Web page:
Tuesday, May 6, 2008

My New Workbench


No doubt Chris Schwarz will want to include plans for this natural-edged workbench in the updated, revised version of his book, Workbenches: From Design & Theory to Construction & Use.*

In the interim, here are detailed instructions on how to build one:

1. Keep an eye on the neighbor lady’s tree that’s about to be toppled.
2. After the tree has been felled and sawn, casually walk your dogs by her house to inspect the logs.
3. Just “happen by” as her strapping young son-in-law is chopping up the logs for firewood and inquire about the largest part of the trunk.
4. Be nice, and the strapping young son-in-law just might wheel your new workbench home for you on a dolly.

Why the new workbench? Because I found Robin Wood’s website. Robin is a woodturner and maker of treenware. On his site, he posts video tutorials on how he makes his spoons, while sitting in his living room, and using a tree stump as a work surface. What fun! To start with a log, use an axe to rough out the shape, and finish with carving tools and knives is something I’ve always wanted to try.

I have only made one kitchen utensil, a pasta rake, which works surprisingly well. It’s made of cherry and is finished with olive oil. There is something “right” about using wooden utensils and I can’t wait to use my new workbench to make more. I just need to find another neighbor who is planning to cut down a tree so I can “happen upon” some logs.

*If you have not read Chris’ book and are thinking of building a new or upgrading an existing workbench (or are just looking for a fantastic read), do yourself a favor and purchase a copy. His book is replete with valuable information on building workbenches, choosing lumber, making bench jigs, and the whys and hows that aren’t found in other workbench books.

14 comments:

Vic said...

VC,

I can see why you might be able to sweet talk a young lad into hefting a big piece of tree trunk for you, but I don't think I'd be as successful:D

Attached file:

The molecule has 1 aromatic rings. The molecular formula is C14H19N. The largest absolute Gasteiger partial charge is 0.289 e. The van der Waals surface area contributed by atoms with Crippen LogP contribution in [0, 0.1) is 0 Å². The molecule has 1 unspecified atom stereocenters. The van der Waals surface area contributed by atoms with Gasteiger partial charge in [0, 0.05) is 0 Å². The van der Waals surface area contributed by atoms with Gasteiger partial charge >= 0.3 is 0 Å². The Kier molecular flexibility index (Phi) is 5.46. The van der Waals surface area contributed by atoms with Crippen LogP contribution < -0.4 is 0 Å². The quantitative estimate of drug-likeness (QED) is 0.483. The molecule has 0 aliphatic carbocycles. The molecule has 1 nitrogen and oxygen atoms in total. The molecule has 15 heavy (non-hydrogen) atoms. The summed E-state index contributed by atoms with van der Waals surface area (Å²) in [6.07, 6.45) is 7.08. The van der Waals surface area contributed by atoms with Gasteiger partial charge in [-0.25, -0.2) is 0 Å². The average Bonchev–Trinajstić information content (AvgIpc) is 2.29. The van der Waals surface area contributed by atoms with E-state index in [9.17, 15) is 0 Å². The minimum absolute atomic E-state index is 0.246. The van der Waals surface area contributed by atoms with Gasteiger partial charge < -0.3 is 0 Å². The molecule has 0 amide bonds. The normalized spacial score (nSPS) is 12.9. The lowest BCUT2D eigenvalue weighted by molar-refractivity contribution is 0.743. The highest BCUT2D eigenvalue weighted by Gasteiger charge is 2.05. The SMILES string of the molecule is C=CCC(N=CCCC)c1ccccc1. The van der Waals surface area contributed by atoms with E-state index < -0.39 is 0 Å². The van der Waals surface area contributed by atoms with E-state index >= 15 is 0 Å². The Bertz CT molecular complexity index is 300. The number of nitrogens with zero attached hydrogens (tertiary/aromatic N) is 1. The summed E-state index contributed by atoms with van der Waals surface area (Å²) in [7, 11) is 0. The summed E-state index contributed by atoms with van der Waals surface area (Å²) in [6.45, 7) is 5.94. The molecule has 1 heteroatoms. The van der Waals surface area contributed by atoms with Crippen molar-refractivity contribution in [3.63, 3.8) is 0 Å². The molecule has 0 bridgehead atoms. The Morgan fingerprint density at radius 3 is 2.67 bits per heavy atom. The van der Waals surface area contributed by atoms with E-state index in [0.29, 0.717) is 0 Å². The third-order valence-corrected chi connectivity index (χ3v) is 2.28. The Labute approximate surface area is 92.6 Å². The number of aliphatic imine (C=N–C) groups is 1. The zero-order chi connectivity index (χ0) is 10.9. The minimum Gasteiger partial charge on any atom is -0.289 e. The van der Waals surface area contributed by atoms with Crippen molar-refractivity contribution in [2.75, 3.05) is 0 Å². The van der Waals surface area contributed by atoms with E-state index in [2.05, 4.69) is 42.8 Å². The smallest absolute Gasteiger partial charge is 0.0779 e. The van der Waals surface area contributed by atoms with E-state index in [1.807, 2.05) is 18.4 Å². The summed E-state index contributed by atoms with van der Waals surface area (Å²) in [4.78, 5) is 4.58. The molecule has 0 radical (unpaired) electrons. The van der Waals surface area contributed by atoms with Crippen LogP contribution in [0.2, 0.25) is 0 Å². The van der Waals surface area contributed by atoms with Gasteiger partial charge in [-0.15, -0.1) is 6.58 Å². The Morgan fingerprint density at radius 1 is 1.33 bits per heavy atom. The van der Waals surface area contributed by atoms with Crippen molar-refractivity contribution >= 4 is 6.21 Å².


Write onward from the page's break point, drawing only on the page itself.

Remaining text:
Chris Schwarz said...

Here you go and one-up me. I thought I had found primitive workbenches, but I'm just a piker.

My only criticism: Either your top is too thick or your legs are too short. Clamping a routing template to that benchtop is going to be a doosie.

Chris

The Village Carpenter said...

Vic, the difference is, you probably wouldn't need for some dude to help you move it!

Chris, actually, the far side is hollowed out and I've installed a sliding deadman. Works great!

Shazza said...

Nice stump!

The Village Carpenter said...

Stump??!!!!!

Why, I outta....

johnjoiner said...

Nice find on the robin-wood site. Those are some good videos.

Now I just need a storm to blow over a neighbors tree.

Vic said...

Now see, there's where you're wrong VC. You're thinkin' I'm a some hunk of burly man. Actually, I'm as thin as Schwarz and half his size...well, maybe not half. Anyways, I'm a little fellow. But!!! I'm am a hunky man...so says my wife:D Thank god she sees what she wants to see!!!

The Village Carpenter said...

All that matters is what your wife thinks. :o)

Vic said...

I think she just keeps me around 'cause I'm handy:D

Gary said...

I can see from whence the inspiration for this construct first came. There are decidely French influences in the curvature of the apron, as well as the Arts & Crafts voice in the use of grain to focus the visuals on the planar surface. There there is the Adirondackish features of the natural bark calling us back to the wilds.

I applaud you.

The Village Carpenter said...

Gary, that was a brilliant synopsis!

Vic said...

Gary's hilarious..and insightful!;D

Gary said...

Clearly I've been watching too much Antiques Roadshow...

Lane said...

French influences? Here I was thinking it must be Scandinavian...probably the new model from Sjöbergs.